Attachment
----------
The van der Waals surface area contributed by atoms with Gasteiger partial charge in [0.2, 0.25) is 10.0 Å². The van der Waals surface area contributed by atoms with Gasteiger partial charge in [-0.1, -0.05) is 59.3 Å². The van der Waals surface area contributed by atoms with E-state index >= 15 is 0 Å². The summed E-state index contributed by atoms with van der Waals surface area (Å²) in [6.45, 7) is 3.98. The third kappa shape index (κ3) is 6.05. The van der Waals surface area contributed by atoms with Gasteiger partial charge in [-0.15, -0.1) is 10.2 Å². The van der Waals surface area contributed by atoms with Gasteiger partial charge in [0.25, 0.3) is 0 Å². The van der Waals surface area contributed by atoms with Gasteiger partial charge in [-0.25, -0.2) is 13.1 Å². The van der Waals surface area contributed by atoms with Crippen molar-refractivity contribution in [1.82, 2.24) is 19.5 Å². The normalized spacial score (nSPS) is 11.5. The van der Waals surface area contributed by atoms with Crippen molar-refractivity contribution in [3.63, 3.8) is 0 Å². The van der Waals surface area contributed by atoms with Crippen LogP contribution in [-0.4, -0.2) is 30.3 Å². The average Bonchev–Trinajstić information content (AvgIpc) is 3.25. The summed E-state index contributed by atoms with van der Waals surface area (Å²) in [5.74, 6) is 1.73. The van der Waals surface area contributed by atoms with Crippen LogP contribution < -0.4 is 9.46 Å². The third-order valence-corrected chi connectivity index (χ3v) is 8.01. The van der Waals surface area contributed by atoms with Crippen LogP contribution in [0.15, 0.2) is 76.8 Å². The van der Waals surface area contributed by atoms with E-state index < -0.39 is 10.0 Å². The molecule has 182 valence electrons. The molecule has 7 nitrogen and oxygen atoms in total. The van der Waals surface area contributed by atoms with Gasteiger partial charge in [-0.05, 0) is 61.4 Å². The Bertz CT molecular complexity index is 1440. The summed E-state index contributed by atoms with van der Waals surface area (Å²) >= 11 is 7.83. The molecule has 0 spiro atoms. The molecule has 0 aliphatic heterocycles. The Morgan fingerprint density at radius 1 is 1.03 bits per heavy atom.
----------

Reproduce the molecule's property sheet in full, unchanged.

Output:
The van der Waals surface area contributed by atoms with Gasteiger partial charge in [0.2, 0.25) is 10.0 Å². The van der Waals surface area contributed by atoms with Gasteiger partial charge in [-0.1, -0.05) is 59.3 Å². The van der Waals surface area contributed by atoms with E-state index >= 15 is 0 Å². The summed E-state index contributed by atoms with van der Waals surface area (Å²) in [6.45, 7) is 3.98. The third kappa shape index (κ3) is 6.05. The van der Waals surface area contributed by atoms with Gasteiger partial charge in [-0.15, -0.1) is 10.2 Å². The van der Waals surface area contributed by atoms with Gasteiger partial charge in [0.25, 0.3) is 0 Å². The van der Waals surface area contributed by atoms with Gasteiger partial charge in [-0.25, -0.2) is 13.1 Å². The van der Waals surface area contributed by atoms with Crippen molar-refractivity contribution in [1.82, 2.24) is 19.5 Å². The normalized spacial score (nSPS) is 11.5. The van der Waals surface area contributed by atoms with Crippen molar-refractivity contribution in [3.63, 3.8) is 0 Å². The van der Waals surface area contributed by atoms with Crippen LogP contribution in [-0.4, -0.2) is 30.3 Å². The average Bonchev–Trinajstić information content (AvgIpc) is 3.25. The summed E-state index contributed by atoms with van der Waals surface area (Å²) in [5.74, 6) is 1.73. The van der Waals surface area contributed by atoms with Crippen LogP contribution < -0.4 is 9.46 Å². The third-order valence-corrected chi connectivity index (χ3v) is 8.01. The van der Waals surface area contributed by atoms with Crippen LogP contribution in [0.15, 0.2) is 76.8 Å². The van der Waals surface area contributed by atoms with E-state index < -0.39 is 10.0 Å². The molecule has 182 valence electrons. The molecule has 7 nitrogen and oxygen atoms in total. The van der Waals surface area contributed by atoms with Gasteiger partial charge in [-0.05, 0) is 61.4 Å². The Bertz CT molecular complexity index is 1440. The summed E-state index contributed by atoms with van der Waals surface area (Å²) >= 11 is 7.83. The molecule has 0 spiro atoms. The molecule has 0 aliphatic heterocycles. The Morgan fingerprint density at radius 1 is 1.03 bits per heavy atom.